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Packaging Trends: Balancing Sustainability with Profits

How can brands sustainably improve packaging cost effectively while balancing consumer desires for inclusivity, convenience, and other essentials? Experts provide guidance and options.

The predominant trends affecting the packaging industry are a microcosm of the trends impacting industries globally with sustainability, supply chain issues, and innovation all bookended by a foreboding sense of economic uncertainty.

The most dominant packaging trend centers on delivering packaging that effectively balances environmental consciousness sustainability practices with profitability. Most companies have already baked sustainability into all levels of how they do business.

Now they want to perfect the recipe.

From eco-conscious material selection and packaging design to heightened production line efficiencies and smaller equipment and carbon footprints, the reduce, reuse, and recycle mindset is now a given, challenging companies to go above and beyond what consumers expect in sustainability.

One formula is to offset carbon footprint and greenhouse gas (GHG) emission problems associated with conventional petroleum-based plastic production, companies lightweight packaging by reducing the overall use of plastics. Doing more with less saves in materials, fuel, and shipping.

For others, “improved sustainability” involves participating in Loop and TerraCycle-type initiatives and or leveraging renewable packaging mediums that eschew virgin plastics in favor of alternatives like post-consumer recycle (PCR) content plastics and plastics sourced from recycled marine waste, sugar industry byproducts, starches, and algae. There’s even a next-gen, carbon-negative plastic made from air and greenhouse gases.

However, Packaging Digest Executive Editor Lisa McTigue Pierce cautions a knee-jerk response that labels plastics as an environmental evil.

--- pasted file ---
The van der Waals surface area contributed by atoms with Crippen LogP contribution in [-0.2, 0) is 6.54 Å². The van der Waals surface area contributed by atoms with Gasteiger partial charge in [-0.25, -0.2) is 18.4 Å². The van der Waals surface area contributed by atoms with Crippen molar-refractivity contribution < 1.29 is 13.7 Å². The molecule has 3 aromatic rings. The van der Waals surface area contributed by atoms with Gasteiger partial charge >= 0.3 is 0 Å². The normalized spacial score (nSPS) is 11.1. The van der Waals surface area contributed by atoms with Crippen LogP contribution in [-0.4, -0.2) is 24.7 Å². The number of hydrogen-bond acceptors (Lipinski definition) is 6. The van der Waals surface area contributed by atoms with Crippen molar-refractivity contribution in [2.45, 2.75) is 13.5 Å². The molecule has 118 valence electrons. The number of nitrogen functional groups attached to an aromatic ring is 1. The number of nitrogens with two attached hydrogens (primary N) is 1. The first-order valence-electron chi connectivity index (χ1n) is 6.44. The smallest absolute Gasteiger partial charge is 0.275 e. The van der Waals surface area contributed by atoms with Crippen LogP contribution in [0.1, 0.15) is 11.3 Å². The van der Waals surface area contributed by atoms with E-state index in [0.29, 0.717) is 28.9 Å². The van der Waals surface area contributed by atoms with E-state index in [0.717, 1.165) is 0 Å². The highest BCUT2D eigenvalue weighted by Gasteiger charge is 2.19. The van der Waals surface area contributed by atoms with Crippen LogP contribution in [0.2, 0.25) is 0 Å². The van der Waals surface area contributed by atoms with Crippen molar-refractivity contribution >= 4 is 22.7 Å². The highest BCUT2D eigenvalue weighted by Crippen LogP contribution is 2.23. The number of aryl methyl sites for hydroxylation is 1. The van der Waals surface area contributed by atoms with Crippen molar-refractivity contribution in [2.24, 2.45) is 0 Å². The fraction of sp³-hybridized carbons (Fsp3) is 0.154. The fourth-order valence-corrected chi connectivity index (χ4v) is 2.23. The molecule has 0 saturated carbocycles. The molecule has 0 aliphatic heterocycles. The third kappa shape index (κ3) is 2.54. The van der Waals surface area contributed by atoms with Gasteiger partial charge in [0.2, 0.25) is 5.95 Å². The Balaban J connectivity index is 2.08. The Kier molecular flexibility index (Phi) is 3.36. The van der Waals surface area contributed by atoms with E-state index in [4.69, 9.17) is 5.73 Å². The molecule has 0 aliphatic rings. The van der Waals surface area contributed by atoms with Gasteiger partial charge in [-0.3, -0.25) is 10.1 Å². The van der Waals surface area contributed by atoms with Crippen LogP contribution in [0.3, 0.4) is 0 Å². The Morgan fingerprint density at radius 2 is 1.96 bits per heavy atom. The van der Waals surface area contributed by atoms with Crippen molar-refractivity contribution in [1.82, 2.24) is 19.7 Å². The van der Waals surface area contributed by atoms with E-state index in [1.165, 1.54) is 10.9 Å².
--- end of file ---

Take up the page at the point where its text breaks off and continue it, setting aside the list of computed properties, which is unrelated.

“Many times, plastic packaging is the best choice from a sustainability point of view,” she says, pointing to PET water bottles as an example. “Single-serve containers are a no-no in this day and age of sustainability yet there’s a place for them not only for convenience, but also because PET is the most highly recycled plastic.”


And Pierce adds, recycled content is in high demand. “There’s infrastructure for collection and recycling, [plus] a business that makes money from recycling enables brand owners to include recycled content in new packages,” Pierce says.

She points out that the goal of sustainable packaging is to improve the environmental situation, which doesn’t necessarily happen when plastic is swapped out for a more resource-intensive packaging media. “There needs to be some pushback or a continuing education for consumers about what eco friendliness means.”

Lisa-Marie Assenza, formerly with St. Ives and Unilever and founder and CEO of Impacked, a B2B primary packaging marketplace, agrees. “Plastic delivers strong product protection at low cost and light weight. Villainizing plastic packaging is not productive for our industry. Instead, suppliers and brands should think about taking steps forward to increase the holistic sustainability profile of plastic packaging by reducing the use of virgin plastics, using widely recyclable plastics like PET, and avoiding using more than one type of plastic in a single component to improve recyclability.”